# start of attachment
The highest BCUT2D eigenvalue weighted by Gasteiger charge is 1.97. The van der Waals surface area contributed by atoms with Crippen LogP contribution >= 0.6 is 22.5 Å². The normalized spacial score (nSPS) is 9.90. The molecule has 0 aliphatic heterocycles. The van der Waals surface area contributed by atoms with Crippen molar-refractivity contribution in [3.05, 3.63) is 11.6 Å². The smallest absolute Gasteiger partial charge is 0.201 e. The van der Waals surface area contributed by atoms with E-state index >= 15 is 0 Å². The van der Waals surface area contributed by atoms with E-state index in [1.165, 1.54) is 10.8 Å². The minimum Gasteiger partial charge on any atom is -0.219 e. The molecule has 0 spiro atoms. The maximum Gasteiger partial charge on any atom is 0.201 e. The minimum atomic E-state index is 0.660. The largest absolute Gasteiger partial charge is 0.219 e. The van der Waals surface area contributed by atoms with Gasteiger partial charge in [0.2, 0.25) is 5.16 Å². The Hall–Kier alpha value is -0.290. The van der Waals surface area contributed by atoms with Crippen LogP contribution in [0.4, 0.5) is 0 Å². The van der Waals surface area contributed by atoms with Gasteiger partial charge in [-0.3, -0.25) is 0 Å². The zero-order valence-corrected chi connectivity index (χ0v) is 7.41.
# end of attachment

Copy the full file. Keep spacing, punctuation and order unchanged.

The highest BCUT2D eigenvalue weighted by Gasteiger charge is 1.97. The van der Waals surface area contributed by atoms with Crippen LogP contribution >= 0.6 is 22.5 Å². The normalized spacial score (nSPS) is 9.90. The molecule has 0 aliphatic heterocycles. The van der Waals surface area contributed by atoms with Crippen molar-refractivity contribution in [3.05, 3.63) is 11.6 Å². The smallest absolute Gasteiger partial charge is 0.201 e. The van der Waals surface area contributed by atoms with E-state index >= 15 is 0 Å². The van der Waals surface area contributed by atoms with E-state index in [1.165, 1.54) is 10.8 Å². The minimum Gasteiger partial charge on any atom is -0.219 e. The molecule has 0 spiro atoms. The maximum Gasteiger partial charge on any atom is 0.201 e. The minimum atomic E-state index is 0.660. The largest absolute Gasteiger partial charge is 0.219 e. The van der Waals surface area contributed by atoms with Gasteiger partial charge in [0.2, 0.25) is 5.16 Å². The Hall–Kier alpha value is -0.290. The van der Waals surface area contributed by atoms with Crippen LogP contribution in [0.4, 0.5) is 0 Å². The van der Waals surface area contributed by atoms with Gasteiger partial charge in [-0.3, -0.25) is 0 Å². The zero-order valence-corrected chi connectivity index (χ0v) is 7.41.